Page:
Making better decisions

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Making Board better decisions


Boards always run the risk of making decisions that could backfire on them. Wrong decisions can severely damage the reputation of the organisation and/or affect the long-term sustainability of the organisations. With the speed at which information travels, all leaders live in a glass bowl and therefore mistakes may very well be made in the glaring eye of the public.

As the complexity increases, deeper application of mind is needed to ensure the best possible route is taken. This often means having to choose the lesser of evils. It is therefore important that Boards are able to demonstrate that they can pass the ‘reasonable man’ test in the context of their strategic role. Boards should consider using an instrument, the equivalent of a checklist that forces them to consider all angles when making decisions with significant implications. Some of the areas that should be considered include:

·         Whether it is an informed decision.

·         What will the impact on sustainability be?

·         Which stakeholders may be affected?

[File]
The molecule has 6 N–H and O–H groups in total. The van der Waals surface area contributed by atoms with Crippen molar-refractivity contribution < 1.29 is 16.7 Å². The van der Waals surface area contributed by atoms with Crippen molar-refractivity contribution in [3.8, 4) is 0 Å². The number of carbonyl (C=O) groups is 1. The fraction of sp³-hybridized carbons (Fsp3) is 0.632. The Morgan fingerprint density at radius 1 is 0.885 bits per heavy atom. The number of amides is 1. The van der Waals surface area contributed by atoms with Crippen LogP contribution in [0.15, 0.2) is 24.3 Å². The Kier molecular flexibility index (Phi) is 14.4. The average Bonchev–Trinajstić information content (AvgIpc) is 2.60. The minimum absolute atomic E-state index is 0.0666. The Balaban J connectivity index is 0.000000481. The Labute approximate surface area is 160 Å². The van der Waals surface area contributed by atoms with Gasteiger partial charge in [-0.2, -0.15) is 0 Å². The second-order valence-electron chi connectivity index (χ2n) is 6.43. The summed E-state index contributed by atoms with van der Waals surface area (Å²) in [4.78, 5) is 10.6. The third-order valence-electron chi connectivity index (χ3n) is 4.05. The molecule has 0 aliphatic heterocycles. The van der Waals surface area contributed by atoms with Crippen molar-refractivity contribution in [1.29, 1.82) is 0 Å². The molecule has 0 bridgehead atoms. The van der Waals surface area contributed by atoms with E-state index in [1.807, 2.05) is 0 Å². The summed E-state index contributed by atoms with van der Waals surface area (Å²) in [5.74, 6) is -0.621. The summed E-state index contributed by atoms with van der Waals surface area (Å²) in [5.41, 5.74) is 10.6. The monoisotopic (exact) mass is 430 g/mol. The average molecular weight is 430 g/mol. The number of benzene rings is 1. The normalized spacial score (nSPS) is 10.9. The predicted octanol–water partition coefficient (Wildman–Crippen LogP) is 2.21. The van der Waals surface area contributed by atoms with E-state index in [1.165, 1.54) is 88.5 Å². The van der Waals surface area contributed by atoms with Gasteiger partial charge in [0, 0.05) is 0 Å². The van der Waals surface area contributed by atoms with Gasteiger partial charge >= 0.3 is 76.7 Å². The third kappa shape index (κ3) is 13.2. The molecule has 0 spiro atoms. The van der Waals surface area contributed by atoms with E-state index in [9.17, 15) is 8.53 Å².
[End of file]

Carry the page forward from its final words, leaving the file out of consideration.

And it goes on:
·         Which governance principles should be considered?

·         Are there ethical implications that should be considered?

·         Are there issues that could lead to reputational damage?


This of course means that everyone on the Board must apply their minds and not allow a situation where a few dominant voices determine the outcome, or where some give scant attention to the issue on the table and just go with the majority.

Where the stakes are high, the Board may need to consider a facilitated session to help them work through the process. An independent facilitator, who has no vested interest in the outcome of the decision, could help the Board work through all the important questions that should be asked and debated before a conclusion is reached.

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Encouraging empathy in your organisation

The Covid-19 pandemic and related lockdowns around the globe has put a spotlight on the need for empathy. Many have been able to display great empathy, while others have been struggling. I suspect that those organisations that have typically been bottom line driven, would have found it a lot more difficult to deal with the levels of empathy required in dealing with employees who suddenly had to go into a mini diaspora, while dealing with the inevitable bereavement that accompanied the virus as it wreaked havoc.

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